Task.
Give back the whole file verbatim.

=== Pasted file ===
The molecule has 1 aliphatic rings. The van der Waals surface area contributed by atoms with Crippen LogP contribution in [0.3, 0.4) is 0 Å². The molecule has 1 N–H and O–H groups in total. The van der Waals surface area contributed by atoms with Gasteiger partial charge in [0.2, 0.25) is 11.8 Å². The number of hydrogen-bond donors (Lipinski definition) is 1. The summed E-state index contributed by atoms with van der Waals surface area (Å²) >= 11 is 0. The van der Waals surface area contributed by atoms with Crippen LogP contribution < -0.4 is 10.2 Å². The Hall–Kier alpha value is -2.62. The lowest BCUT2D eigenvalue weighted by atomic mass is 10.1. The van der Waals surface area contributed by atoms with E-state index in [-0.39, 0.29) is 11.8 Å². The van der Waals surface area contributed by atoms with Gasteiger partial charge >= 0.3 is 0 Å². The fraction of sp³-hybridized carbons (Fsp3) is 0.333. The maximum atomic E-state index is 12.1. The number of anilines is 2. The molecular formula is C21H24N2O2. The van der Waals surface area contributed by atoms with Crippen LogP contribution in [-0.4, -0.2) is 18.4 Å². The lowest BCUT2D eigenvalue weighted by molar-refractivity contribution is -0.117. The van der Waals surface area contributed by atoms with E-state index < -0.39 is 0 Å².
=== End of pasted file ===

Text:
The molecule has 1 aliphatic rings. The van der Waals surface area contributed by atoms with Crippen LogP contribution in [0.3, 0.4) is 0 Å². The molecule has 1 N–H and O–H groups in total. The van der Waals surface area contributed by atoms with Gasteiger partial charge in [0.2, 0.25) is 11.8 Å². The number of hydrogen-bond donors (Lipinski definition) is 1. The summed E-state index contributed by atoms with van der Waals surface area (Å²) >= 11 is 0. The van der Waals surface area contributed by atoms with Crippen LogP contribution < -0.4 is 10.2 Å². The Hall–Kier alpha value is -2.62. The lowest BCUT2D eigenvalue weighted by atomic mass is 10.1. The van der Waals surface area contributed by atoms with E-state index in [-0.39, 0.29) is 11.8 Å². The van der Waals surface area contributed by atoms with Gasteiger partial charge >= 0.3 is 0 Å². The fraction of sp³-hybridized carbons (Fsp3) is 0.333. The maximum atomic E-state index is 12.1. The number of anilines is 2. The molecular formula is C21H24N2O2. The van der Waals surface area contributed by atoms with Crippen LogP contribution in [-0.4, -0.2) is 18.4 Å². The lowest BCUT2D eigenvalue weighted by molar-refractivity contribution is -0.117. The van der Waals surface area contributed by atoms with E-state index < -0.39 is 0 Å².